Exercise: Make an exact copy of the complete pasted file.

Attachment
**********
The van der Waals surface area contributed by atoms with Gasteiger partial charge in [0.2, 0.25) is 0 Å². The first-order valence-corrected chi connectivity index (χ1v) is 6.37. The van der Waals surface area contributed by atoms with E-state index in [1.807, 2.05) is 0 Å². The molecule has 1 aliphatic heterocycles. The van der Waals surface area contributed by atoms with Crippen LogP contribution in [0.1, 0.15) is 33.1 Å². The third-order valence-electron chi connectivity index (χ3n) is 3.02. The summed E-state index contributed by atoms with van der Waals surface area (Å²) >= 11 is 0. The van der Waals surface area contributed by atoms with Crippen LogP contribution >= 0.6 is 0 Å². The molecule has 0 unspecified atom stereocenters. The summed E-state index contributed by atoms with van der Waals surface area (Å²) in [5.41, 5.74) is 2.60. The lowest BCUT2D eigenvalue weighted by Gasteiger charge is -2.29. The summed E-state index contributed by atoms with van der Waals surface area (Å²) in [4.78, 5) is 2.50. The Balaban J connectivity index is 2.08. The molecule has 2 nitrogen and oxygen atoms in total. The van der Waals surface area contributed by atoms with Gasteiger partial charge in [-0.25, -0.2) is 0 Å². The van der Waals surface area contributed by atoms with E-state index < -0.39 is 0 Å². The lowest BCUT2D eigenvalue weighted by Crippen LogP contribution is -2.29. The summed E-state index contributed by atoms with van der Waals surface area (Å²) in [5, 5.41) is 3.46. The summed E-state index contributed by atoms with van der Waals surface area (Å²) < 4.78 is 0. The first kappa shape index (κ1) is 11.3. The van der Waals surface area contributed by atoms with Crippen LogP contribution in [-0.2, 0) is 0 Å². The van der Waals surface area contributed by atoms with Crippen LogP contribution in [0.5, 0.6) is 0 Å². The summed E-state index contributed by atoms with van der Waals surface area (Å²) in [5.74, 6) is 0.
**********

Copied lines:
The van der Waals surface area contributed by atoms with Gasteiger partial charge in [0.2, 0.25) is 0 Å². The first-order valence-corrected chi connectivity index (χ1v) is 6.37. The van der Waals surface area contributed by atoms with E-state index in [1.807, 2.05) is 0 Å². The molecule has 1 aliphatic heterocycles. The van der Waals surface area contributed by atoms with Crippen LogP contribution in [0.1, 0.15) is 33.1 Å². The third-order valence-electron chi connectivity index (χ3n) is 3.02. The summed E-state index contributed by atoms with van der Waals surface area (Å²) >= 11 is 0. The van der Waals surface area contributed by atoms with Crippen LogP contribution >= 0.6 is 0 Å². The molecule has 0 unspecified atom stereocenters. The summed E-state index contributed by atoms with van der Waals surface area (Å²) in [5.41, 5.74) is 2.60. The lowest BCUT2D eigenvalue weighted by Gasteiger charge is -2.29. The summed E-state index contributed by atoms with van der Waals surface area (Å²) in [4.78, 5) is 2.50. The Balaban J connectivity index is 2.08. The molecule has 2 nitrogen and oxygen atoms in total. The van der Waals surface area contributed by atoms with Gasteiger partial charge in [-0.25, -0.2) is 0 Å². The van der Waals surface area contributed by atoms with E-state index < -0.39 is 0 Å². The lowest BCUT2D eigenvalue weighted by Crippen LogP contribution is -2.29. The summed E-state index contributed by atoms with van der Waals surface area (Å²) in [5, 5.41) is 3.46. The summed E-state index contributed by atoms with van der Waals surface area (Å²) < 4.78 is 0. The first kappa shape index (κ1) is 11.3. The van der Waals surface area contributed by atoms with Crippen LogP contribution in [-0.2, 0) is 0 Å². The van der Waals surface area contributed by atoms with Crippen LogP contribution in [0.5, 0.6) is 0 Å². The summed E-state index contributed by atoms with van der Waals surface area (Å²) in [5.74, 6) is 0.